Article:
Newspaper Page Text
WEATHER FORECAST: /
Cloudy, : cooler; light north wind
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NUMBER 67. ■■.'■'". ■*■ **'-*-*-/f-',V- ' **Vf .' V^AilXl A© PER MONTH ,«
GLENN H. CURTISS
HERE TO CONDUCT
Famous Aviator Brings an Entire
Workshop and Twelve -
' ' ' ' ■ r.' '
Aeroplanes on Cars
WILL ATTEMPT SEA FLYING
Man Bird to Pass the Winter in
Wife Is 111 ;
Glenn H. Curtlss, r the aviator who
entertained thousands of Southern Cali
fornia people with his daring in the
air at the aviation meet held here last
January, returned to Los Angeles yes
terday and will make his home here
during the coming winter. > He Is In
Southern California to conduct a num
ber of experiments, among others the
difficult feat of starting and alighting
on the water. Mrs. Curtiss accom
panies him. She - became 111 while en
route, but her illness is not considered
serious. . ,
Mr. Curtis brought his entire work
shop with him from his home in New
York. There are several cars filled
with machinery, designed especially for
airship construction, a carload of aero
plane parts and twelve 'machines com
plete. With these to work with Mr.
Curtiss will conduct his experiments
as soon as he is able to get a suitable
place to work. "
-. Mr, Curtiss has retired from exhibi
tion flying and now devotes his time
to the construction of I airships and
to experimenting with them. He Is
' endeavoring at the present time to
work out and perfect some method by
which an aeroplane may be used at
sea. :\ ■ ' ■ ■ '■
"Southern California has the finest
climate and atmospheric conditions
known of for flying," said Mr. Cur
tiss last evening. "With perfect days
throughout the year It Is the ideal
spot for experimenting, as no time
will be lost in waiting for good weather
to try out new ideas. '••',•
TO MAKE SEA FLIGHTS
"At present the experiment ln which
I am most interested is the use of the
aeroplane at sea. I have experimented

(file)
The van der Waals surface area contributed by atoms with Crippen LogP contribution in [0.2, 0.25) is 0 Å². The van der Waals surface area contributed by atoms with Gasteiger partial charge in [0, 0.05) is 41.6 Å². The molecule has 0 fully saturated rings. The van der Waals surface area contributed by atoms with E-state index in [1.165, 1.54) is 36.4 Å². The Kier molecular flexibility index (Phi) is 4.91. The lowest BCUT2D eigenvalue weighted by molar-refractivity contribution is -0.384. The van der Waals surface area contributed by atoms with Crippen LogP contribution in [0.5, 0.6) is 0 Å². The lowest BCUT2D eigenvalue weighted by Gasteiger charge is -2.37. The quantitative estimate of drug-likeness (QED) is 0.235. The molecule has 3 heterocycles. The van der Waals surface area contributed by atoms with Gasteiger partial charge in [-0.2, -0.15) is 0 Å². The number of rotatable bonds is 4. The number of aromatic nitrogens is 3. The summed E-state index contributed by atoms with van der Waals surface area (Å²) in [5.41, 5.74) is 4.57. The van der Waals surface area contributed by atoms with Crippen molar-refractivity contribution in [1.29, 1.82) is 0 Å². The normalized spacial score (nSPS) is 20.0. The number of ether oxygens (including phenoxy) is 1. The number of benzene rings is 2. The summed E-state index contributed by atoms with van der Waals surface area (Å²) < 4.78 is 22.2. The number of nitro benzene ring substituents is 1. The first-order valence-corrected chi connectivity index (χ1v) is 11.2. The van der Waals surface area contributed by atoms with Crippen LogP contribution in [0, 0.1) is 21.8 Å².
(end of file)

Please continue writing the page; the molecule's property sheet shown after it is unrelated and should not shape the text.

to a certain extent with my machines
'on the water and am going to do a
whole lot more of It while here. The j
difficult feature to solve - is starting
the machine and- getting It success
fully in the air while aboard a steamer,
for i there .Is I little. space , aboard in
which to start. *On the ground one
has an opportunity 'to I speed . up . and
run along the ground until the air
lifts the planes of the machine. But
on the water no such opportunity la of
fered and before aviation at sea be
comes a success some other manner
of. starting the air craft off must bo
found. It la to find such a method that
I am here. I shall devote the. greater j
part of my time '■ to working ion this '
problem and have hopes of solving it.
There are other experiments which . I
wish to make hut that is the most
Important one." ■-••-■
For the purpose of making experi
ments a lease on the Motordrome at
Playa del Rey has been secured by
Mr. Curtiss and he will do much of his
flying there. In all probability he will
open a work shop In Los Angeles also i
to have the advantage of good machine
shops and machinery' near at hand. He
is shipping his automobiles to Los An
geles and will use them in going back
and forth . from the Motordrome.
Mrs. Curtiss was taken ill on the i
train coming to Los Angeles. She is !
;at the Alexandria. ' Mr. Curtiss stated ;
last evening that he was not prepared \
to talk about the proposed aviation i
meet ln Los Angeles this year as he
had not taken that matter up since,
his arrival. • \&s *■€#;,r\* .''. **
PRIESTS TOLD TO KEEP
PARISHIONERS FROM 'SALOME'
Archbishop Messmer Says Opera
MILWAUKEE, Wis., Dec. 6.—Arch
bishop i H. G. Messiner, in a letter to
the priests of the Milwaukee arch-dio
cese, denounces the coming produc
tion in^this city of the grand opera
"Salome." He^says ln part: .
"Even if the dance of Salome be not
in Itself openly immodest and lewd, a
thing I do not know, yet the whole ten
dency of the opera, if reports are true,
Is a glorification of divorce and • de
bauchery. . •• '■'.-
-< "Hence, you • will please request . the
members of your parish to stay away
and thus express their emphatic pro
test against j the , public production of
the | opera In our . city."
HOPE FOR SETTLING BIG
CHICAGO STRIKE FADES
CHICAGO, DecTe.—Refusal of the
clothiers and tailors' • organizations to
negotiate with the garment I workers'
representatives toward ending the
strike which has , been on 'for several
-weeks ■ and : cost' millions •of dollars ln
lost wages and trade, today s burled
the hopes of , Mayor Busse and,his al
-i dermanlc committee lof strike settlers
that "peace was in sight. ! ;< .'•
The future of the strike Is uncertain,
especially since - Chief :of Police Stew
ard has granted a permit to the strik